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‘Marvel #1’ (review)

Written by Steve Darnell,
Sajan Saini, Kurt Busiek

Art by Alex Ross, Frank Espinosa,
Steve Rude, Steven Legge

Published by Marvel Comics

“And now I have the best of all possible worlds… Your world.”

When Alex Ross and Kurt Busiek came together to create Marvels back in 1994, it was greeted with much fanfare, and for good reason.

The limited series was simply a fantastic showcase for each man’s talents, easily cementing their careers in the industry.

Alex Ross in particular wowed readers with his beautifully painted, hyper-realistic renditions of everyone’s favorite Marvel heroes, unlike anything we had seen before.

Marvels was a perfect platform for his work, and fans have been hoping for more in the same vein ever since, with at least a few attempts in that direction over the years.

Now, happily, both men are back, each with a different project done in the spirit of that original blockbuster series.

Kurt Busiek helms Marvel Snapshots which we are told will feature stories from the perspective of ordinary people, just as his own original script in Marvels first did to great effect.

Alex Ross, at the same time, is in charge of Marvel, a limited series designed to showcase exceptional talent, telling classic stories of mighty Marvel magic.

That’s always a somewhat uncertain proposition in an industry overflowing with talent. Everything depends on the artistic judgment of the managing editor, and how effectively they manage to select and match that talent together.

Thankfully Mr. Ross has artistic sensibility in spades.

So, is Marvel that good then? Oh yes. Yes, it is. Heck, if the first of the run is any indication, this Marvel project may very well be even better than Alex Ross’ first. And that’s saying something.

Ross starts things off with author Steve Darnell to lay the groundwork rationale for our series to be able to ping pong all over the very best creative periods of the Marvel Universe: a little world conquest bid by the dark godling Nightmare, one that very helpfully gives him access to the dreams and memories of everyone on earth.

It’s a typically creepy comic villain scenario, but with the added glam and gloom of Ross’ high glossy portraits to delight the eye and set the mood. Then in short order (after a brief period of requisite monologuing, of course), we segue easily into the two stand-alone stories of the issue.

And boy wowza, what a showcase.

First up is Frank Espinoza and Sajan Saini to tell a near pitch-perfect story of everyone’s Friendly Neighborhood Spider-Man.

Peter’s down on web-fluid, and that’s bad on a day he has to deal with the rampaging Rhino. Which is still nothing compared to Mary Jane. But that’s the life of a superhero when you live in the Marvel Universe. Or Nightmare’s..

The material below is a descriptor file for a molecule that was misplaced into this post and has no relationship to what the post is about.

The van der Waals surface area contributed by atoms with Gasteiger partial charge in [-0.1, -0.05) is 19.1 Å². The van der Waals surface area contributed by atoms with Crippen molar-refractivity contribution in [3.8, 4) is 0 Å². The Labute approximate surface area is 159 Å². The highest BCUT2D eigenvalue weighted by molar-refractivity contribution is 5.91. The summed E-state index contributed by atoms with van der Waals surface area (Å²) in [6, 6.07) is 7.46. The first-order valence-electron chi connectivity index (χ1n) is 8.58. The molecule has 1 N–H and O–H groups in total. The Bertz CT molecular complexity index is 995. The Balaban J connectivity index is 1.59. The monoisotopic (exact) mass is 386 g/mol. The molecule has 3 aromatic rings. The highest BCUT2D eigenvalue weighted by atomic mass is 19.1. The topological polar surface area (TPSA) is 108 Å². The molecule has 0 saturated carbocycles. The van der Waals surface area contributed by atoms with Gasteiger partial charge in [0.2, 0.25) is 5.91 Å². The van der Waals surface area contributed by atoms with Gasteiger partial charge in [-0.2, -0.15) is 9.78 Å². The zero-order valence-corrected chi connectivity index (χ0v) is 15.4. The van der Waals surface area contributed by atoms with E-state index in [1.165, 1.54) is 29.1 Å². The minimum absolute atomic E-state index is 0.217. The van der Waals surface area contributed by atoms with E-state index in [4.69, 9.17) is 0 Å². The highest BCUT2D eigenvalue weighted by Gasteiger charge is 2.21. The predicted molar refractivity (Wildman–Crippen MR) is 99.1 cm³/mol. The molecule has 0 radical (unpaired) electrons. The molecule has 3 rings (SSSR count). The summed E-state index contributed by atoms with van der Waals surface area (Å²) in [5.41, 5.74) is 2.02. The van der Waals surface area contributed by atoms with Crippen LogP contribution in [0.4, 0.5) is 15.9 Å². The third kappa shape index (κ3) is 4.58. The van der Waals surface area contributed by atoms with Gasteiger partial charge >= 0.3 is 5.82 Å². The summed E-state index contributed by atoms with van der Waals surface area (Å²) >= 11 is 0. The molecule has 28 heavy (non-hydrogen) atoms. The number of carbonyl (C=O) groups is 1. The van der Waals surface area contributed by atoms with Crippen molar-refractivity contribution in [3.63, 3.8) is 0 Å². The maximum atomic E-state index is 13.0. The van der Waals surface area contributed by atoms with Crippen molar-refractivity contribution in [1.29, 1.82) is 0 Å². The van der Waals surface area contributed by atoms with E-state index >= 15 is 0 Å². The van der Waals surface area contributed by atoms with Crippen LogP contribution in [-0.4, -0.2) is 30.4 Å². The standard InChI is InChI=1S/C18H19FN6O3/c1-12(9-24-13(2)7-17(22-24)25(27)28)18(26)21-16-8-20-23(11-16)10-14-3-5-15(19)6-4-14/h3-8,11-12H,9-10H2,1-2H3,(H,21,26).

It’s a simple set-up, but Saini’s dialogue – and even better, Peter’s own inner monologue – captures Spider-man like few authors have managed since his early days. Equally splendid is Frank Espinoza’s singular artistry. Like Alex Ross, Espinoza paints his subjects, and his work is so engaging and well-executed, it’s simply a joy to behold. The brief snapshot of Peter’s rogues gallery is classic work. And the Rhino’s rarely looked better. A-plus work all around.

Just on its own this gem is a triumph. But from there we jump straight into something completely different: a story of the earliest days of the Avengers by none other than Kurt Busiek himself.

On the assist for Busiek, is artist Steve Rude, whose work is a more-than-credible homage to the great Jack Kirby. The composition, the faces, the great dynamic action style that was singularly Kirby’s is all on full display here – and that’s good because the Avengers Iron Man, Captain America, Wasp, and Giant Man are up against their one-time teammate… the Hulk! All big, green, and mean – and determined to win his old friend Rick Jones back from the assemblage of Earth’s mightiest heroes. Which makes… sense.

Busiek has enough comics chops to make this more than just a simple dust-up, and our story’s conclusion has enough classic soap opera uncertainty and pathos, to leave one feeling that indeed we’ve discovered a long-lost Avengers story to brush off and enjoy. And there’s nothing wrong with that.

Look, simply put, this project is an absolute joy for those of us who love the medium. It’s created from that joy, and offered in that spirit, and both are inescapable.

I cannot wait for the next issue. And that’s something I haven’t felt – really felt – for some time.

Do yourself a favor, and go get this book. This is one for the collection.

Next Issue: So where’s Dr. Strange when you need him? Oh… oops. Never mind.


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